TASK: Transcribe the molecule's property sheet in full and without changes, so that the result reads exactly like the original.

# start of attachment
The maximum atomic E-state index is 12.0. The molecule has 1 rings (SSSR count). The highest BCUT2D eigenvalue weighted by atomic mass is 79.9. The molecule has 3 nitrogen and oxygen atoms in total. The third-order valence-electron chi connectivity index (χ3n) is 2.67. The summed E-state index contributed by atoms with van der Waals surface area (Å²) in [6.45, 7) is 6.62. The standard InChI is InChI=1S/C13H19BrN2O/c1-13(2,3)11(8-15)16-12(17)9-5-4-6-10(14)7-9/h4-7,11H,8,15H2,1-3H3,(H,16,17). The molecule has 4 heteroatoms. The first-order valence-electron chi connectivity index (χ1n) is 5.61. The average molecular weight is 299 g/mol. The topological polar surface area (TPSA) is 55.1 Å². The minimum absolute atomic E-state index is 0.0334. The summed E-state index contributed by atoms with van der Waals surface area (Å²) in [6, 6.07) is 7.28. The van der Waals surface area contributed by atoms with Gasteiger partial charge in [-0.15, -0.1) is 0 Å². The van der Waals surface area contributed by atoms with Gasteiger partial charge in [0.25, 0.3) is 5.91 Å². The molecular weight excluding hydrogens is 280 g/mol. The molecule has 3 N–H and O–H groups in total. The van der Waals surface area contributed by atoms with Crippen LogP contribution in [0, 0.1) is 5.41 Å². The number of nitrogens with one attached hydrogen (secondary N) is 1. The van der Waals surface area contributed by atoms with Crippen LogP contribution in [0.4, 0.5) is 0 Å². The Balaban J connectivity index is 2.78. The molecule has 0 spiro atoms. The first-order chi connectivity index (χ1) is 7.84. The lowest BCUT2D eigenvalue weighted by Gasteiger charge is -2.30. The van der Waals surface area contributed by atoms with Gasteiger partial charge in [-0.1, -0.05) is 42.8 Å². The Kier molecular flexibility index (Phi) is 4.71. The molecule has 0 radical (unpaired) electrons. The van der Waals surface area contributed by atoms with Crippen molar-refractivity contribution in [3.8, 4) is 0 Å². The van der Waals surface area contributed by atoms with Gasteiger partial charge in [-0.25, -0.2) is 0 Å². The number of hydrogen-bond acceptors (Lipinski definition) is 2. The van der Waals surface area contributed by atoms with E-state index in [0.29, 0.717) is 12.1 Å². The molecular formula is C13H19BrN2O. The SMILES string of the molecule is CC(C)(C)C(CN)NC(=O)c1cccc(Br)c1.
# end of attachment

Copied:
The maximum atomic E-state index is 12.0. The molecule has 1 rings (SSSR count). The highest BCUT2D eigenvalue weighted by atomic mass is 79.9. The molecule has 3 nitrogen and oxygen atoms in total. The third-order valence-electron chi connectivity index (χ3n) is 2.67. The summed E-state index contributed by atoms with van der Waals surface area (Å²) in [6.45, 7) is 6.62. The standard InChI is InChI=1S/C13H19BrN2O/c1-13(2,3)11(8-15)16-12(17)9-5-4-6-10(14)7-9/h4-7,11H,8,15H2,1-3H3,(H,16,17). The molecule has 4 heteroatoms. The first-order valence-electron chi connectivity index (χ1n) is 5.61. The average molecular weight is 299 g/mol. The topological polar surface area (TPSA) is 55.1 Å². The minimum absolute atomic E-state index is 0.0334. The summed E-state index contributed by atoms with van der Waals surface area (Å²) in [6, 6.07) is 7.28. The van der Waals surface area contributed by atoms with Gasteiger partial charge in [-0.15, -0.1) is 0 Å². The van der Waals surface area contributed by atoms with Gasteiger partial charge in [0.25, 0.3) is 5.91 Å². The molecular weight excluding hydrogens is 280 g/mol. The molecule has 3 N–H and O–H groups in total. The van der Waals surface area contributed by atoms with Crippen LogP contribution in [0, 0.1) is 5.41 Å². The number of nitrogens with one attached hydrogen (secondary N) is 1. The van der Waals surface area contributed by atoms with Crippen LogP contribution in [0.4, 0.5) is 0 Å². The Balaban J connectivity index is 2.78. The molecule has 0 spiro atoms. The first-order chi connectivity index (χ1) is 7.84. The lowest BCUT2D eigenvalue weighted by Gasteiger charge is -2.30. The van der Waals surface area contributed by atoms with Gasteiger partial charge in [-0.1, -0.05) is 42.8 Å². The Kier molecular flexibility index (Phi) is 4.71. The molecule has 0 radical (unpaired) electrons. The van der Waals surface area contributed by atoms with Crippen molar-refractivity contribution in [3.8, 4) is 0 Å². The van der Waals surface area contributed by atoms with Gasteiger partial charge in [-0.25, -0.2) is 0 Å². The number of hydrogen-bond acceptors (Lipinski definition) is 2. The van der Waals surface area contributed by atoms with E-state index in [0.29, 0.717) is 12.1 Å². The molecular formula is C13H19BrN2O. The SMILES string of the molecule is CC(C)(C)C(CN)NC(=O)c1cccc(Br)c1.